The idea that stenting relieves chest pain is so ingrained that some experts said they expect most doctors will continue with stenting, reasoning that the new research is just one study.
Even Dr. Davies hesitated to say patients like those he tested should not get stents.

The orginal article.

Summary of “Blood-thinning drugs ‘can reduce risk of dementia by up to 48%'”

Blood-thinning drugs could protect against dementia and stroke in people with an irregular heartbeat, research suggests.
A study found that patients being treated for atrial fibrillation were less likely to develop dementia if they were taking anticoagulants.
While the findings could not prove cause and effect, they “Strongly suggested” blood-thinning pills protect against dementia in patients with the condition, the team said.
Atrial fibrillation increases the risk of stroke and blood clots, which some experts think may appear in the brain and help trigger dementia.
Monitoring each person’s progress provided 1.5m years of follow-up during which 26,210 patients were diagnosed with dementia.
“Prof Jeremy Pearson, associate medical director at the British Heart Foundation, said:”Strokes caused by a clot blocking the blood vessels in the brain are a major cause of dementia, and atrial fibrillation is an important risk factor as it increases the chances of these clots forming.
“By treating AF patients with blood-thinning drugs, you reduce the risk of both stroke and dementia.”
“Dr Carol Routledge, head of science at Alzheimer’s Research UK, said:”The findings highlight a need to investigate this link further, but the nature of the study prevents us from firmly concluding that anticoagulants reduce the risk of dementia.

The orginal article.

Summary of “Insects Are in Serious Trouble”

Since 1989, scientists from the Entomological Society Krefeld had been collecting insects in the nature reserves and protected areas of western Germany.
These traps are used by entomologists to collect specimens of local insects, for research or education.
Over the same period, the weight of insects caught in the height of summer, when these creatures should be at their buzziest, fell by 82 percent.
Most of these surveys focused on particular groups, whereas Hallmann’s group looked at the entire spectrum of flying insects.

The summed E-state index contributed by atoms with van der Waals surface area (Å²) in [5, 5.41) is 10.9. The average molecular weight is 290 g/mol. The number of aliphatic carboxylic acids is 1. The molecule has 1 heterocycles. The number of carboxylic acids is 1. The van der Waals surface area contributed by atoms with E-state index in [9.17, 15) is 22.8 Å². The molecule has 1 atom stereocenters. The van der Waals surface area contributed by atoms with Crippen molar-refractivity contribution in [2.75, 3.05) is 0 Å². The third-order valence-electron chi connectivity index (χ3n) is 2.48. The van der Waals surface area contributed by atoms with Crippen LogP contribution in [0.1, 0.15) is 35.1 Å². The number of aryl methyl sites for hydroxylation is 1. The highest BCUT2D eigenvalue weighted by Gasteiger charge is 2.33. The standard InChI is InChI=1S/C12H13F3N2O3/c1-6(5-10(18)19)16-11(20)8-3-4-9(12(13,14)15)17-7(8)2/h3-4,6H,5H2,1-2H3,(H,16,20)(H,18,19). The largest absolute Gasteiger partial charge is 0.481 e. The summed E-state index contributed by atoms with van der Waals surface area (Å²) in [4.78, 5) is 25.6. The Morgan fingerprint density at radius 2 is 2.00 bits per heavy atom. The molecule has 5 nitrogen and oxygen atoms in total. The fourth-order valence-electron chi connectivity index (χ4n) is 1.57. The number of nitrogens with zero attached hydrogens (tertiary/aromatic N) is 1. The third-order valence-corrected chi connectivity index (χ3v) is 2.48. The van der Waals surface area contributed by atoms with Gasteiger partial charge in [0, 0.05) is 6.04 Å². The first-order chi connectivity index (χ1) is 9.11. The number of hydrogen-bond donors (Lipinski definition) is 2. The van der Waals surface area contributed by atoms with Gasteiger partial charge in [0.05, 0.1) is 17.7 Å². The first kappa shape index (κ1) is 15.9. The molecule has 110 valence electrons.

Insects are the most diverse and numerous group of animals on the planet.
Although weather patterns in the region could explain the numbers of insects across a season, they couldn’t account for the year-on-year decline.
The team didn’t look at larger-scale climate events, like prolonged droughts, and they couldn’t measure the effect of habitat fragmentation-cutting up the land available to insects rather than merely reducing it.
The nature reserves in the German study are small, too distant from each other for insects to travel between, and locked in by agricultural land.

The orginal article.

Summary of “When the Revolution Came for Amy Cuddy”

Cuddy suffered a traumatic brain injury in a car accident the summer after her sophomore year in college, when a friend of hers fell asleep at the wheel while Cuddy was asleep in the back seat.
The year that Amy Cuddy published her power-posing paper, Joseph Simmons, who attended graduate school at Princeton with Cuddy, was starting to think about his own seminal paper, one that would, unknown to either of them, have as much influence on her life as it would on his own; it would change not just their lives but the field as they knew it, with wildly differing consequences for each of them.
Cuddy and Simmons, each of whom came from working-class backgrounds, had been fond of each other at Princeton, even if they did not socialize often: Cuddy was a new mother, and Simmons was five years younger and heavily committed to his softball team.